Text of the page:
8. It is not disputed by learned Counsel appearing on behalf of both the parties that D.W. 2 Brahmananda, who was a cashier in the Bank at the relevant time, had made entries in the cash book of the Bank on 30th September, 1948, showing the payment of Rs. 5699/- of plaintiff Puralal. Brahman and has been examined as a witness by the defendant and he proved not only this entry of Rs. 5,699/-, but also another entry of payment of Rs. 612/-, which was a payment made by the plaintiff towards this loan.
9. The learned trial court, it appears, did hot carefully examine the statement of PW 3 Shambhulal and held that the consideration for document Ex. A/1, A/2 and A/4 could not be proved and, therefore, the plaintiff was not liable to pay any amount to the Bank. This finding of the trial court is obviously erroneous in the fact of the deposition of the plaintiff's own witness Shambhulal (P.W. 3), who has categorically stated that Puralal plaintiff had acknowledged before him the receipt of Rs. 5,699/- from the Bank and it was the plaintiff who had asked him to stated his surety for Rs. 500/- for which document Ex. 8 was Ex. cited by him. This witness has also admitted that he, had a house worth about Rs. 400/- in village Gangdhar and therefore he stood as surety for the plaintiff to the tune of Rs. 500/- at the instance of Puralal towards the loan which Puralal had received from the Bank, He has admitted his signatures on document Ex. 8.
10. Phoolchand is the brother of the plaintiff and he also signed a document Ex. A/3 standing as a surety for the payment of Rs. 3000/- towards the loan of Rs. 5699/-. Phoolchand's signature oh Ex. A/3 is identified by the plaintiff him self. Phoolchand has not been brought in the Witness box by any of the parties. It may be mentioned that Phoolchand also put his signature on the receipt Ex. A/2, which was executed by the plaintiff evidencing the payment of Rs. 5,699/- by the Bank to him. Phoolchand's signatures on Ex. A 1 are between C to D and that of Puralal between A to B. These signatures are not denied by Puralal. It is true that the documents Ex. A/1, A/2 are in the handwriting of the Bank Manager himself, but it is beyond cur comprehension that Phoolchand and Puralal would have signed these documents without going through he contents thereof or would nave pinned them when the forma were blank. The part payment of the debt by Puralal on a subsequent date is the proof of the fact that it was in his knowledge that he owed money to the Bank and, therefore, he had made that part payment, which has been proved by the statement of D.W. 2 Brahmanand. There is nothing on the record to show that Girdharlal, the then manager of the Chsumahala Branch of the Bank was involved in a criminal case and that the charge against him related to the forgery alleged to have been made by him in respect of the documents Ex. A/1, A/2 and A/3, I (sic) difficult to say how the learned Judge has made a reference in his judgment about the criminal proceedings against Girdharlal.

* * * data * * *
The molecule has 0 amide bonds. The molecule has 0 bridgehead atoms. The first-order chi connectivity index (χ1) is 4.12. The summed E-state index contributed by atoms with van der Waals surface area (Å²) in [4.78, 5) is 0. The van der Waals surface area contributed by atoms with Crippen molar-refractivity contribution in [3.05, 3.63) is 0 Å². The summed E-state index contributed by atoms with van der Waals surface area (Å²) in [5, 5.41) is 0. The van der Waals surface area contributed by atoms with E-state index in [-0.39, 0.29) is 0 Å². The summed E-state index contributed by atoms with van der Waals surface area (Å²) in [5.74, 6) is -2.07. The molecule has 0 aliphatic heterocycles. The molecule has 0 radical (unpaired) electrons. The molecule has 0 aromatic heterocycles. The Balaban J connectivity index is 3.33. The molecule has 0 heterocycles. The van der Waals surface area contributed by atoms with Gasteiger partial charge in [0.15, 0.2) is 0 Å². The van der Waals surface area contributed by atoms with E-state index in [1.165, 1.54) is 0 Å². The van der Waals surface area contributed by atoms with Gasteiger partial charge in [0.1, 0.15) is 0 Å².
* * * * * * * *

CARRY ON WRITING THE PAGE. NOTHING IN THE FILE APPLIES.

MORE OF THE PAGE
11. If the evidence of the plaintiff and that of the defendants is read carefully then no doubt is left in the mind of the Court that it has been established that the consideration had passed against the execution of the documents Ex. A/1 and A/2 and that Phoolchand and Sambhulal stood as sureties for the payment of the debt of Rs. 5,699/ to the extent of Rs. 3000/ and Rs. 500/ respectively. In view of this discussion I find it difficult to sustain the judgment and decree passed by the trial court
12. As regards the pledging of 60 'mani' of cotton with the Bank, there is no sp cine allegations in the plain and the plaintiff has not given any details as to when and against which transaction the said cotton was pledged with the Bank. P.W. 2 Tahir Ali has been examined by the plaintiff to prove this transaction of pledging of 60 'mani' of cotton with the Bank, but from the testimony of this witness it appears that it was done in the year 1947, that is one year prior to the date of entering into the transaction of advancing loan of Rs. 5,099/ to the plaintiff by the Bank. Even if the statement of Tahir Ali is believed, then this fact has nothing to do with the loan of Rs. 5,639/-received by the plaintiff from the Bank on September 30, 1948. On such mea-pre pleadings no relief can be given to the plaintiff in respect of the pledging of 60 'mani' cotton the Bank, specially when it has not been admitted by the Bank that any cotton was ever pledged by toe plaintiff against any transaction. Such casual and cursory allegation cannot be made the basis for any relief in the suit before a court of law. I do not find any evidence on the record for granting any relief to the plaintiff in respect of the return of 60 'mani' cotton to him.
13. The result is that the appeal of the appellants is allowed and the decree passed by the trial court favour of the plaintiff respondent is set aside. The defendant-appellants shall get their costs from the plaintiff-respondent throughout.